Interview With Nathan Collins – PAVilion
We recently met with Nathan Collins, Director of Sales and Marketing at PAVilion, and found out that his company provides essential support services to organizations.
Private Internet Access: What has your journey to your current position been and what do you love about working in cybersecurity?
Nathan Collins: In the late ‘90s I was an economics graduate from UCW Aberystwyth and determined not to go anywhere near IT. IT had been the profession that my father had chosen, and I wanted to go a different way. Alas, I failed spectacularly in this endeavor with a 20+ year career involving technical direction, consulting services, support services, and everything else associated with technology. However, in the last 5 years I have broken free a little becoming a sales director.
Love is too strong a word for how I feel about cybersecurity. It’s almost like preaching, and no matter how you preach to clients about being prepared, sometimes they decide it’s not a tangible asset because it is a cloud service or a subscription and they don’t understand the value of the protection being advised. My organization provides IT goods as well as services and if cyber issues arise then we are duty bound to resolve them as soon as we possibly can. Stressful times and certainly made worse if the client has not prepared appropriately.
PIA: Tell me what your company does.
NC: About 60% of our revenues come through the support services and hosted services supplied to our customers, and some organizations use us as their outsourced IT department. If they have any internal systems issues, they call us, and we help to resolve those issues. For some customers, we host their infrastructure applications for them on a monthly subscription basis. They can have fully managed or partially managed systems. Some of our customers have strategic IT resell projects with us, which is a diminishing part of our business but is still significant.
PIA: Why do you think individuals and companies need a good VPN?
NC: We have numerous clients who use a VPN. Any task that requires an employee to access a computer, storage or application that exist only at the office and where cloud migration is not possible due to compliance or latency reasons will require the creation of a VPN network for access. There are lots of financial or legal applications that fit into this space, and a VPN becomes essential. You can interface with the core network through a VPN and get access to these systems and work on them as though you were local. However, there are risks associated because a VPN is, in fact, extending the core network through to a home lounge or kitchen and then unforeseen issues often manifest themselves.
Number one, is that home broadband router being delivered by IT as a service to that end-user’s environment? Often, it’s the home broadband solution.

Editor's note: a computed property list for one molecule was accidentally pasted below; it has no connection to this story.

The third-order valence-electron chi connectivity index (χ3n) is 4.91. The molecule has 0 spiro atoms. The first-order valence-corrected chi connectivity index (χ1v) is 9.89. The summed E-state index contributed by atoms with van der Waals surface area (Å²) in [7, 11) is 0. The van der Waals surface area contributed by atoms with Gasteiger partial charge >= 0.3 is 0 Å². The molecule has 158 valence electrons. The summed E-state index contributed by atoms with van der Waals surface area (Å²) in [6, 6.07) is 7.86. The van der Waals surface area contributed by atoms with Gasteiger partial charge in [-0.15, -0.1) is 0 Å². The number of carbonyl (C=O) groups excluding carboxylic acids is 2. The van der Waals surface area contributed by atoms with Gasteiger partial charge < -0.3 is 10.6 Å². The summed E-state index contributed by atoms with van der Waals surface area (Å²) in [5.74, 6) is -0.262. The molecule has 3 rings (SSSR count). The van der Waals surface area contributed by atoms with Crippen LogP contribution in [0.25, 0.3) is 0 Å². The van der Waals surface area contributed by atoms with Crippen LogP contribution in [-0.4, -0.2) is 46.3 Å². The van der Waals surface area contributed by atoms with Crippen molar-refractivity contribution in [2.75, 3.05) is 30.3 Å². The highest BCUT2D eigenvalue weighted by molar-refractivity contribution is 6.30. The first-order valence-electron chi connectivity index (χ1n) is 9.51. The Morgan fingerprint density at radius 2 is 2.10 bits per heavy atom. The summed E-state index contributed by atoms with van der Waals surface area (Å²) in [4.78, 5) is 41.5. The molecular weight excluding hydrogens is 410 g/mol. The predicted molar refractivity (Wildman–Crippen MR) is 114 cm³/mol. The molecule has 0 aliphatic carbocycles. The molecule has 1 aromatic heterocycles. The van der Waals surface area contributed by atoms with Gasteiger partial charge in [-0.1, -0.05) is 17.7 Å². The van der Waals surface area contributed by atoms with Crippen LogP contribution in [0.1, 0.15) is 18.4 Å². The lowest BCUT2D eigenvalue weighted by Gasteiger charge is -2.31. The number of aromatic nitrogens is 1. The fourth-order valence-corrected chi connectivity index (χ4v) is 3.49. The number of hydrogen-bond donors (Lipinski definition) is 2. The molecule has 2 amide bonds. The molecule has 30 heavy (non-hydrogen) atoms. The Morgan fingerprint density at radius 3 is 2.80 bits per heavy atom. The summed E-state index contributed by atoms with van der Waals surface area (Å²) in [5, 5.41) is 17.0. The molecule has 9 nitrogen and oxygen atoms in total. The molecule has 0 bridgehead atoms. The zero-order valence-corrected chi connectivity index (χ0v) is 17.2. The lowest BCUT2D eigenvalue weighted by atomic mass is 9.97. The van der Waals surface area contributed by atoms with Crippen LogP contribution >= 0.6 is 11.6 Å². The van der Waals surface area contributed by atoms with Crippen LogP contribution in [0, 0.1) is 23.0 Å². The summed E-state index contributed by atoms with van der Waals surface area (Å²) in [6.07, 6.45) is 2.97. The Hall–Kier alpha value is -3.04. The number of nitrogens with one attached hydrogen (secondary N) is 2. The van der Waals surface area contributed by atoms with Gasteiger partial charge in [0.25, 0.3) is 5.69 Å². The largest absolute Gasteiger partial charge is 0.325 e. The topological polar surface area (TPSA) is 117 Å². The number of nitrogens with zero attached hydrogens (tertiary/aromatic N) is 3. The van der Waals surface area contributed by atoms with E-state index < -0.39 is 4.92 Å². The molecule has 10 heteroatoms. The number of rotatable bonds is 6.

Number two, who set the password? Was it changed? Is it the default with the router? Is it the standard password that came out? What does it broadcast itself out to the world? Is it hidden? Or is it as the default Sky or BT? Is it masked? If you look at ransomware, phishing, and whaling, there’s a lot of information on individuals. The higher up in an organization you go, the more valuable that individual is from a cybersecurity perspective as more access to data and systems is afforded. Hackers can easily find out where that person lives and potentially be able to sniff the home network from nearby, find out if this is a traditional piece of home broadband kit with no password set, projecting itself to the street. So then being able to get onto that home network with a great chance of then getting onto the corporate network through the VPN.
PIA: What do you think the worst cyberthreats are out there today?
NC: It’s user identity and password management. Multifactor authentication otherwise known as MFA attempts to address this and does so very successfully and addresses a very large hole in the cybersecurity profile of an individual and actively challenges identity when access to systems or applications is attempted through a different authentication device. MFA in IT terms is relatively new and requires new end user behavior when accessing systems and as a result, many end-users do not like MFA and often resist change. Unfortunately, we also see the resistance increasing the higher up within an organization that you go.
But we are comforted by seeing companies starting to push their users to use two-factor authentication. The organizations start to benefit, and it becomes very little risk. Password management is where the issues start, and MFA neutralizes this issue.
PIA: How would you say the pandemic is changing the way your company deals with cybersecurity?
NC: Customers are working from home two or three days a week. We’re taking support calls from individuals who cannot get application access remotely and are struggling to access the corporate network. Or they have received something that’s got through their email gateways and looks legitimate. Items that were from the director of finance by way of example and they clicked on it. Whatever processes then get initiated on the user’s computer then does some damage. They’re contacting us because of this very stressful and often sensitive situation.
We have had to become even more savvy at understanding how their needs have changed and how their risks have increased and being a little bit more compassionate with them. They are nervous, stressed and often alone without colleagues for extended periods of time. When you go to our website you can see lots of very good feedback from many of our customers referring to our excellent support operatives and much of the feedback isn’t technically focused on problem resolution but more on how they took hold of the problem and alleviated the stress.